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Rise Above Heart Failure!

Explore potential therapeutic approaches through Chronic Heart Failure Clinical Trials.

Chronic heart failure (CHF) is a long-term, complex disorder, associated with symptoms such as dyspnea, fatigue at rest or during exertion that develops gradually and progressively worsens over time. It is the leading cause of hospitalization and is estimated to affect more than 6 million adults in the United States.

While standard pharmacotherapies improve symptoms and prolong survival, the prognosis for patients with heart failure (HFrEF) is still poor.
Prime Revival Research Institute is conducting Heart Failure Clinical Trials to evaluate the safety and efficacy of a potential study drug in people diagnosed with heart failure (heart failure with reduced ejection fraction or HFrEF).

You may be able to participate if you:

  • Are a male or female between 30-85 years
  • Have been diagnosed with heart failure (HF) with reduced left ventricular ejection fraction (LVEF)
  • Are on a stable dose of renin-angiotensin-aldosterone system (RAAS) or β-blockers for >4 weeks*Additional criteria may apply.

Your doctor will review additional study criteria with you and see if you qualify. If you qualify and decide to participate in the Chronic Heart Failure Clinical Trials, you will receive all study-related care, free of cost.

*You will receive monetary compensation for your time and travel.

*If you think you may be eligible to participate in the Heart Failure Clinical Trials or would like more information, please enter your information in the form so that our research team could see if you qualify and could contact you about the study.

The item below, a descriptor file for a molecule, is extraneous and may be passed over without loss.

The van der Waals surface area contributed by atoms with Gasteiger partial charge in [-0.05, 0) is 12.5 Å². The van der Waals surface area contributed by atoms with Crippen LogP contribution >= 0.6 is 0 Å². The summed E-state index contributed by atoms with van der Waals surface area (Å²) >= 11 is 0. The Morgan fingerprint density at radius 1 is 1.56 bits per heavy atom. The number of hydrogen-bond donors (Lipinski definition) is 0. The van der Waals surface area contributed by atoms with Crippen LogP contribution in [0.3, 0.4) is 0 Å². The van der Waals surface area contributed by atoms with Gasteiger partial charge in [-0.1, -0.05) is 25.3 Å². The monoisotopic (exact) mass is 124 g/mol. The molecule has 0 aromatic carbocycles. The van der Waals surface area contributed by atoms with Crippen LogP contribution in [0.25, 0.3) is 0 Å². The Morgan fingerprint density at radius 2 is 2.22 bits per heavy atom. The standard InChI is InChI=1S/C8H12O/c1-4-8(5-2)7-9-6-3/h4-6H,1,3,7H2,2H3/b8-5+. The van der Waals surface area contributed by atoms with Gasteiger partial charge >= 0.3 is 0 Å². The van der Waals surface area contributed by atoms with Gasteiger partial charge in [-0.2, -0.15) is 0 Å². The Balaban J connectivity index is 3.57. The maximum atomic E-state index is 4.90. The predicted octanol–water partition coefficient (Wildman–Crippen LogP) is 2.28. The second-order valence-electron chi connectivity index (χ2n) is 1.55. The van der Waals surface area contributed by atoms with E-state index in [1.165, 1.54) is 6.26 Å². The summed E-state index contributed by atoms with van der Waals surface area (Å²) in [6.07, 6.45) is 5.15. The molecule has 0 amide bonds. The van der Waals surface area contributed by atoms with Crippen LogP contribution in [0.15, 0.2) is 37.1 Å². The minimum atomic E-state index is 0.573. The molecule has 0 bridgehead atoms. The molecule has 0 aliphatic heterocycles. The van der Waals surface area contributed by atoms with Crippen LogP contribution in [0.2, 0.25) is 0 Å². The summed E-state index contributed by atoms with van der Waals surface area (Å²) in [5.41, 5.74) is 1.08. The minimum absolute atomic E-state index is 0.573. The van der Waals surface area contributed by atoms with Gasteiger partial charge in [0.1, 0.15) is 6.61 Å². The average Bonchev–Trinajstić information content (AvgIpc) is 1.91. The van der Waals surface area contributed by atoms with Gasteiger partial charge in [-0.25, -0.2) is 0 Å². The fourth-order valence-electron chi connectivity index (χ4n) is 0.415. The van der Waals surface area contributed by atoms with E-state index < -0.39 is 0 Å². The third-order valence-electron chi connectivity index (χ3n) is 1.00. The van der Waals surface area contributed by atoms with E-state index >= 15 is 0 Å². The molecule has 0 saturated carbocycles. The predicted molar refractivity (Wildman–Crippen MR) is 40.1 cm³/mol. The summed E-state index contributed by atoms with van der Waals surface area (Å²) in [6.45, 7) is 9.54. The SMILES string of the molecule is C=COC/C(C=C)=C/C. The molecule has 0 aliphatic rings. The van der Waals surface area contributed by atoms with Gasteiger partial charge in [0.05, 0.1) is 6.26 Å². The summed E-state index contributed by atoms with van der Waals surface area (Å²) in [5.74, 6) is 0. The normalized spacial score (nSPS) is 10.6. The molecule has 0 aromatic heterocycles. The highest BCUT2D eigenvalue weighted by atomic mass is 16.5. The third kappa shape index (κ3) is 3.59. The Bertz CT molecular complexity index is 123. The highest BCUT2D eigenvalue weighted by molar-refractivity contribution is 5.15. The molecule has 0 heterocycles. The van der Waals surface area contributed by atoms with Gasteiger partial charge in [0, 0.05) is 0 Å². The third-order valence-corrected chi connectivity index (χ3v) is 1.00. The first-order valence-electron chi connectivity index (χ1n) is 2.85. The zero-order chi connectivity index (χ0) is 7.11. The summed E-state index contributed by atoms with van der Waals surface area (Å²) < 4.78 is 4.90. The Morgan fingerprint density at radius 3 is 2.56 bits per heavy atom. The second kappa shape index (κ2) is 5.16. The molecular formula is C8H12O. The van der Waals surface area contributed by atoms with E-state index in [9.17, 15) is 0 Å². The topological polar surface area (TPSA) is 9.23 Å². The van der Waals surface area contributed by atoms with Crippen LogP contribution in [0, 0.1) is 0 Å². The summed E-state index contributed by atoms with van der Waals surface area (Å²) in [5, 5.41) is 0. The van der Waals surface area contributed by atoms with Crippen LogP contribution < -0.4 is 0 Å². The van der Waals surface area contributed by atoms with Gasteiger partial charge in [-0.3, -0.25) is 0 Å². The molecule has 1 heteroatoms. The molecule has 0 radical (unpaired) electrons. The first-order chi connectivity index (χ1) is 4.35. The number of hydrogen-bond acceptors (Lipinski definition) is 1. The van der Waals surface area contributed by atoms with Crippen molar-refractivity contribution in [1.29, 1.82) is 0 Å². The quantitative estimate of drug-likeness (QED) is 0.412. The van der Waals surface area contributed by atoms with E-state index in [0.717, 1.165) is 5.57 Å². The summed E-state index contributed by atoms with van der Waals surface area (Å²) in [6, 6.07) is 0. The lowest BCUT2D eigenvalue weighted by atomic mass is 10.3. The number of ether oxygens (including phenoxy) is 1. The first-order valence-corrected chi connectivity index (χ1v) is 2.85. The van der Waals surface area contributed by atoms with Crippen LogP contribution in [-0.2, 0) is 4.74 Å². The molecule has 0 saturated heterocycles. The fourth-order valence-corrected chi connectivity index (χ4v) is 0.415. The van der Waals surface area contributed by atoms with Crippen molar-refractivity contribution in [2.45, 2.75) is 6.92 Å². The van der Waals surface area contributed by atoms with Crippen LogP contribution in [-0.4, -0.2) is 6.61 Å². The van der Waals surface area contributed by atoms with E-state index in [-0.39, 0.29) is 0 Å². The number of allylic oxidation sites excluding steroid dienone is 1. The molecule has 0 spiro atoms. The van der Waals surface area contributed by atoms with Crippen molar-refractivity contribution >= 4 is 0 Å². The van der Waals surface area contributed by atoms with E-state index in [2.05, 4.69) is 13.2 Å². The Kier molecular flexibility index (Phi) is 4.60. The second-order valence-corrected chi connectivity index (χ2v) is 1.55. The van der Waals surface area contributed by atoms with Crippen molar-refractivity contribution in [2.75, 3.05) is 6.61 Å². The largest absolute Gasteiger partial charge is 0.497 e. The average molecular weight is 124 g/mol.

Please provide YOUR contact information only.
Chronic Heart Failure Clinical Trials

About the Heart Failure Clinical Trials

Prime Revival Research Institute is conducting a clinical trial to evaluate the safety and efficacy of a study drug in people with heart failure, who are on stable, guideline-directed medical therapy for HF.

The goal of the clinical trial is to improve the quality of life by improving cardiac efficiency in people with heart failure, with oral administration of a study drug that has a different mechanism of action from existing drugs. During the study, participants will receive the double-blinded study treatment for 12 weeks (about 3 months). This means that neither you nor the study doctor will know which treatment you receive — it could either be the study drug or the placebo.

The study will consist of a 4-week screening period, a 12-week double-blind treatment period, and a 4-week follow-up. The Heart failure research study is divided into 3 phases:

  • Screening period (up to 4 weeks).
  • Treatment period (12 weeks)
  • Follow-up period (4 weeks)

About Heart Failure

Systolic Heart Failure

Heart failure with reduced ejection fraction (HFrEF), also known as Systolic Heart failure, is a condition in which the left ventricle of the heart is unable to pump a sufficient amount of blood to meet the body’s needs. This happens when the muscles of the left ventricle work inefficiently, squeezing and pumping some (but not all) of the blood during the systole phase, from the ventricle out to your body. The ejection fraction recorded in individuals with systolic heart failure with a reduced ejection fraction (HFrEF) is 40% or less.